My biggest gripe, however, is that Live at the Hideout definitely feels like it’s missing a few songs; crowd favorite “Bell” totally deserves an update and would’ve been a great addition, as would “Rotten Apple” and the jam-worthy “Doom 84”. That being said, the setlist does a great job balancing old and new, and gives a fairly complete overview of the Screaming Females’ already impressive catalogue.
Well produced, well planned, and well performed, Live at the Hideout is definitely one of the best live albums in recent memory, and may even have earned a spot (at least in my collection) amongst classic albums like Live Rust.Ultimately, what makes the album—and the Screaming Females themselves—so impressive is that if this were the only thing they ever produced, they’d still be one of the best bands out there.
Ohio punk trio Cloud Nothings’ latest, “Here and Nowhere Else,” is probably one of the most frustrating albums you will hear this year — both because of its angry, punk-rock aesthetic and its lost potential.
Much in the tradition of their Midwestern post-punk forefathers Husker Dü and the Replacements, Cloud Nothings shoot off like a rocket on the opening track “Now Hear In,” and they spend most of the album demolishing one blistering punk-rock anthem after another.
As an example of the band’s musicianship, the album is pretty impressive. Dylan Baldi’s cigarette-choked vocals sound great, the thump of TJ Duke’s bass makes for a nice, rich low end and Jayson Gerycz’s frantic drumming is better than it has ever been — some of the best in today’s indie scene.
Yet while the contributions of each member are substantial, “Here and Nowhere Else” fails to become more than the sum of these parts.
The biggest problem with this album is that it sacrifices riffs, dynamics and just about everything else for raw speed. Instead of maintaining the layered, jangly guitar sound and interesting drum fills that make songs like “Fall In” so catchy, the songs on “Here and Nowhere Else” are stripped down to the bare essentials — a progression of power chords, simple bass lines, drum beats and shout-along choruses.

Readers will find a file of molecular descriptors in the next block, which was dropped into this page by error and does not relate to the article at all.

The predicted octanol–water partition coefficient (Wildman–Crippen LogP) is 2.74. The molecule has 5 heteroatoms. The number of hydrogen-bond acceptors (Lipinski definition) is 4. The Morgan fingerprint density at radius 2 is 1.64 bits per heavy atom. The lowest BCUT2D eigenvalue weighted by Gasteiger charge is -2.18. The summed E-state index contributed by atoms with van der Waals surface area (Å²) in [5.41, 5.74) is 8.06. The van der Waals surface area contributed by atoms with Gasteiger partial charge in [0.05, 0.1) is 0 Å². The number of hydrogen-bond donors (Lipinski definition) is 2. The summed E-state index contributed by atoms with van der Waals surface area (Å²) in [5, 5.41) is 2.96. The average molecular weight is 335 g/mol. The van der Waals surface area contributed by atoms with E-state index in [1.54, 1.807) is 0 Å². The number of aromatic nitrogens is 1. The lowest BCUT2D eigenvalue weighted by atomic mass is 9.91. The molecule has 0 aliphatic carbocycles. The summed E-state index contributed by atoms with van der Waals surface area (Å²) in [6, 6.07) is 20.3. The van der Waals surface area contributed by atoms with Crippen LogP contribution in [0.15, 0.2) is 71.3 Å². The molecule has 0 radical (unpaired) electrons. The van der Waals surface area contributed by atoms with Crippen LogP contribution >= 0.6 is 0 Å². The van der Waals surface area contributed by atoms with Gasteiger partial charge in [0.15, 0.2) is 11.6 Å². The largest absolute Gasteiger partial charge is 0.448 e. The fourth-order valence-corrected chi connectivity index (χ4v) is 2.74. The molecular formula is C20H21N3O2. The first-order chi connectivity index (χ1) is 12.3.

While this formula may work for other bands, Cloud Nothings have already proven that they can do so much more, which makes this album feel like a step backwards from 2012’s “Attack on Memory.”
That being said, “Here and Nowhere Else” has its moments.
The fantastic single “I’m Not Part of Me,” with its lightning-fast hooks and tension-building bridges, is possibly the most infectious song Baldi has ever written. More than that, it firmly establishes the central theme of the album, which is derived from Baldi’s post-breakup experience of learning to cope with the here and now.
Other songs, like the seven-minute punk epic “Pattern Walks,” bring together all of the elements that make Cloud Nothings’ sound so appealing — razor-edged guitar tone, fuzzed-out bass, spacey interludes and frantic drumming, all played with the aggression and treble turned up as high as they can go.
However, many of these satisfying songs are bookended by what feels like filler, and these moments detract from the album as a whole.
Ultimately, the album is not the group’s best effort. The album’s weak moments prevent it from being the great work it could have been. “Here and Nowhere Else” proves that while aggression and speed are essential elements of punk rock, they are not the only elements that go into making a great record.
Listen to Right Wing, from the new Priests album, Bodies and Control and Money and Power. The record is out June 3rd and will be available for pre-order soon so keep checking back.
Blast this tune at your place of work or leisure today, all day